TFT Meets: Will Rankin
15 July 2006
In 2004 Will Rankin was crossing the Great Wall of China when he stumbled and fell, making what was later described as 'a noise like a pregnant dinosaur'. He could have died. He should at least have snapped a rib, punctured a lung, or something. But he escaped with cuts and bruises. In 1993 he was driving from Melbourne to Alice Springs via the Oodnadata track with three mates when, 250 miles from the nearest human being, they snapped the water pipe on their camper van. They could have died. They should at least have suffered heatstroke, been carried off by dingoes, or something. But no, they scrambled through. He's also had a gun pointed to his head in Kathmandu whilst clenching a bin bag full of grass between his knees. In La Coruña at the age of 16 he kicked a persistent beggar up the backside, unaware that said beggar was holding a Bowie knife to his friend's spine. But to top it all, in December 2004 he happened to be eating an omelette on a beach bar in Sri Lanka at around 9am in the morning when he heard someone screaming 'RUN' like they really meant it. Will Rankin ran, the tsunami breaking behind him like a bomb blast. Thousands died. Will survived with cuts and bruises, shaken up for sure, but he survived.
It could be simply dumb luck of course - actually, let's face it: it is - but Will seems to have convinced himself he has a guardian angel. And one he's just about to put to one of its biggest tests. 'It's not as if I've got a death wish at all,' he explains, as we sit drinking beer outside a pub on the Thames. We are forced to agree. Considering the 27 countries he's visited and the healthy enthusiasm bouncing around his fulsome, florid chops, he has, if anything, a really rather vigorous life wish. 'I'm not really religious,' he continues, 'but I do think that someone looks after me.' Hence the guardian angel.
As a youth, Will studied Law, but to make ends meet started working as a journalist midway through his degree, found that he liked that more and decided to stick to it. He later found work with a publishing company which included lots of international conference travel. Then in 1997 he got a job running a publishing company in Dubai, which remained his base for seven years. Returning to England last June he decided maybe it was time to do his old mum a favour and settle down. 'When I came back to Britain I thought, right, I'm going to go corporate. I'm 35 now. I'm going to get my head down, work for an ad agency - copywriting - below the line IT copywriting, and fuck me, was it boring. It was great location too, a lovely place to be but that counts for nothing when you're fundamentally unchallenged and unfulfilled by your job.' And so he quit that job and bought out the entire stock of a knackered old bookshop for £600. As you do.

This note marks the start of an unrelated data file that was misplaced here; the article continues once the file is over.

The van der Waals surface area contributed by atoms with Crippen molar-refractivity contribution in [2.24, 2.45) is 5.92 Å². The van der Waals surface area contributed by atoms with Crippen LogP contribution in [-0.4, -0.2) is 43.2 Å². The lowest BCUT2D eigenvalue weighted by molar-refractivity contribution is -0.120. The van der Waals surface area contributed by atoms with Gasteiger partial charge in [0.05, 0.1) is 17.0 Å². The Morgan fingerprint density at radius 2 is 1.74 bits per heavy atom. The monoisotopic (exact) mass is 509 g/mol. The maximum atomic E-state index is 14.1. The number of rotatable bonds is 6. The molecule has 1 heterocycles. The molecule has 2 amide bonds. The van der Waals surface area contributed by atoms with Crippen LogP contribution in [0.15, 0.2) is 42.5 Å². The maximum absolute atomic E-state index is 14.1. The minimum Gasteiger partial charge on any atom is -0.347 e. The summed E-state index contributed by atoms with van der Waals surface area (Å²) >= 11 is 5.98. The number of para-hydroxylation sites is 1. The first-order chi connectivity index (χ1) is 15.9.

'You know, I'd rather be getting up at four in the morning and selling books at car boot sales to *nutters*,' he says with feeling. 'I'm ten times happier now. My friends commented on the change. I went from the miserable grey commuter face to the more relaxed, hideous Hawaiian shirt kind of person you see before you now in a matter of weeks.'
But shifting thousands of books, fun though it may be, is apparently not enough. Which is why along with his friend Pete, Will is taking part in this year's third annual Mongol Rally.
The logistics of this rally are thus: there are 200 teams, which means 200 vehicles and 400 plus people. Each car - and this is the wacky bit - is limited to a one litre engine. This means a lot of embarrassingly crap cars, including lots of old Minis, Fiats, Renaults, Skodas, Robin Reliants, Trabants, Citroens and Hillman Imps. Will and Pete have a Ford Fiesta. As rally organiser Tom explains, 'What would the point of the Mongol Rally be if you could do it in a Land Rover?' The Mongol rally then, is wholly about adventure, not engineering.
From the UK, the cars will travel roughly 8000-10,000 miles through France, Belgium, Holland, Germany, Poland, Lithuania, Latvia, Russia, Kazakhstan and finally into Mongolia. Although the route is flexible, and Will and Pete intend to take in Turkey on the way, as they've never been and rather fancy it. If everything goes according to plan, this should take approximately three weeks. But in the Mongol Rally, things rarely go according to plan.